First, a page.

It’s a beautiful blue-sky day in Grant Park. Near the new sculpture–the one that looks like red metal boat oars rotating on top of a pole–there’s a small group listening to a man bark through a megaphone: “Man, we don’t want crack, we don’t want heroin, just bring us the marijuana we need!”

A shout goes up from the assembly. It’s the annual rally of the National Organization for the Reform of Marijuana Laws, held to coincide with their “Midwest Marijuana Harvest Festival.”

The man with the megaphone appears to be in his mid-40s; his long gray hair occasionally blows across his face while he delivers his polemic.

His sweatshirt sports a colorful caricature of Reagan holding a white vial. Across the top it says, RON SELLS CRACK TO FUND THE CONTRAS.

The crowd seems primarily composed of aging hippies. A few have brought their babies. There are some teenagers present–most of them are wearing tie-dyes and headbands. The man with the megaphone is sweating and growing excited. He paces while he speaks, waving his free arm around. “Did you see the Tribune today, man? It says the feds want to lock people up and fine them ten grand for possession of a joint! Not only do we want pot legalized, we want a guaranteed weekly stash!”

Another volley of yells goes up from the small sea of bobbing headbands.

Twenty yards away, five Chicago police are milling around, keeping a close eye on the demonstration.

Tied between two trees is a long banner with a huge pot leaf painted across it. A fist rises from the bottom, smashing through a hypodermic needle. It reads BOYCOTT WHITE POWDER, BRING BACK HERB.

In the crowd of 70 or so there are a lot of tobacco cigarettes burning, but there’s no sign of any marijuana.

A scrubbed, 30-ish preppy type walks by. He is wearing a green polo shirt. Where the little alligator might have been is a white pot leaf.

The gray-haired spokesman has finished for the moment, and turns the megaphone over to another speaker. This guy is younger–around 30–and wearing a shirt and tie.

He begins a plea to stockbrokers to make marijuana a legal commodity.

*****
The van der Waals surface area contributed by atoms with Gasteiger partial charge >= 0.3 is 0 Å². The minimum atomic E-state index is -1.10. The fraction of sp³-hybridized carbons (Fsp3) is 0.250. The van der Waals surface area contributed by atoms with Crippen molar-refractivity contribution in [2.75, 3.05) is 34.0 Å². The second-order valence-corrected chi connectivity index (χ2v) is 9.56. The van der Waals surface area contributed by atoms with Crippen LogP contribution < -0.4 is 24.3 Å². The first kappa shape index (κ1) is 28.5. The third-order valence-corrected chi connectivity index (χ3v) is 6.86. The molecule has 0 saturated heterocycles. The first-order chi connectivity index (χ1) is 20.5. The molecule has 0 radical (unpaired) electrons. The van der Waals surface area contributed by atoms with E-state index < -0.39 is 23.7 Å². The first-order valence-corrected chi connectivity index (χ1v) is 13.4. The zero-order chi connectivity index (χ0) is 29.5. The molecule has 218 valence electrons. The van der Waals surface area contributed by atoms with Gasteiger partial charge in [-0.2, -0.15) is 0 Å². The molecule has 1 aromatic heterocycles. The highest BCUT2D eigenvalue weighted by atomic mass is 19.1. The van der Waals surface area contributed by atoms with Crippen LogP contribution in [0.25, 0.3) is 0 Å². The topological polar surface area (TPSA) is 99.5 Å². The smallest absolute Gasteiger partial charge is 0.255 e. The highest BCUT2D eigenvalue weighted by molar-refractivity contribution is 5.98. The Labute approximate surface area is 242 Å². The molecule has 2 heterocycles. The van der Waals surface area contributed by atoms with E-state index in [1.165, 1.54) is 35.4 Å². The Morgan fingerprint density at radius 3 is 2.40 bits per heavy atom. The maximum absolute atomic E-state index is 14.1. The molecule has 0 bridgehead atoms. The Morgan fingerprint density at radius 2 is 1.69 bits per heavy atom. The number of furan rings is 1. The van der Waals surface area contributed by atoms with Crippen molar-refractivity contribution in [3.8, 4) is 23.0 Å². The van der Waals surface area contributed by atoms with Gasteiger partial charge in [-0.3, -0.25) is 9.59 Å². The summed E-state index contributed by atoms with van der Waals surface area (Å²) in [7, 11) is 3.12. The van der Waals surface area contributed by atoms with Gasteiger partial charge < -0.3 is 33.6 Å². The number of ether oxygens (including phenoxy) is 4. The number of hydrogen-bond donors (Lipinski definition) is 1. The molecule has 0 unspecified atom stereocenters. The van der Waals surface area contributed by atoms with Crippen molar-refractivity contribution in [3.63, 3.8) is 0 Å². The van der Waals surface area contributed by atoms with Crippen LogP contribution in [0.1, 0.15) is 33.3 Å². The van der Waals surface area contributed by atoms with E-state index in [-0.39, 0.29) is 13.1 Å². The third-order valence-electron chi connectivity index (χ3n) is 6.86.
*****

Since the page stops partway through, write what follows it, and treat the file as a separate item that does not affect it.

“Sinsemilla tips? Sinsemilla tips?” A sharp-looking man with dark sunglasses–he looks like a film producer–walks around using that hook to sell his magazine of the same name.

An older gentleman in a three-piece suit stands near the worn spot in the grass that serves as the podium. He appears to be nodding off; his head sags against his chest.

A cry goes up to “Stop AIDS, stop violence, bring us our safe marijuana, now!” The crowd roars with approval and the man bounces awake and joins in applauding.

A few minutes later he is identified as a member of the ACLU. He takes over the megaphone. “More people die each year from alcohol and cigarettes than they do from drugs!” he says.

An androgynous character walks by, selling T-shirts that urge END MARIJUANA PROHIBITION NOW. This person is tall with long salt-and-pepper ponytails. sprouting from above each ear. Black jeans end a foot above the vendor’s black patent leather shoes.

It turns out she’s a woman–hard to tell even after hearing her gruff voice–and with blue eyes and streaked brown teeth she describes herself as a “wandering anthropologist,” supporting the legalization of pot.

The number of cops has increased to ten. They stand around kicking stones. Suddenly all of them leave but three, who move considerably farther away.

As the rally starts breaking up, thank-yous are said, and the crowd is moving around shaking hands, a guy about 19 pulls out a huge clump of golden-brown pot; it’s a bud the size of an oven mitt.

A full burning matchbook is employed to light the tip, and the bud starts crackling like a yule log.

Holding the bottom by a thick stem, he brings the tip under his mouth and inhales the cloud of smoke pouring off its end. The crowd tightens around him, all trying to get their turn.

Mr. Sinsemilla Tips spots the plume of smoke and steps quickly toward the hub of people. “Say, whoa, let me get some of that!”

The long-gray-haired speaker pushes toward the burning flower top. “Man, lemme get part of that!” He grabs for it and tears a chunk off the side.

The guy holding it snaps, “Hey, you gonna get greedy now, man?”

“I’m just gonna roll a joint, lemme roll a joint!”

He does so and retreats to the back, near the banner. A portion of the crowd closes around him. “Don’t let it get too far! I’ll never get another hit!”

The group passes the bud while behind them Buckingham Fountain shoots, and the cops watch from across the park.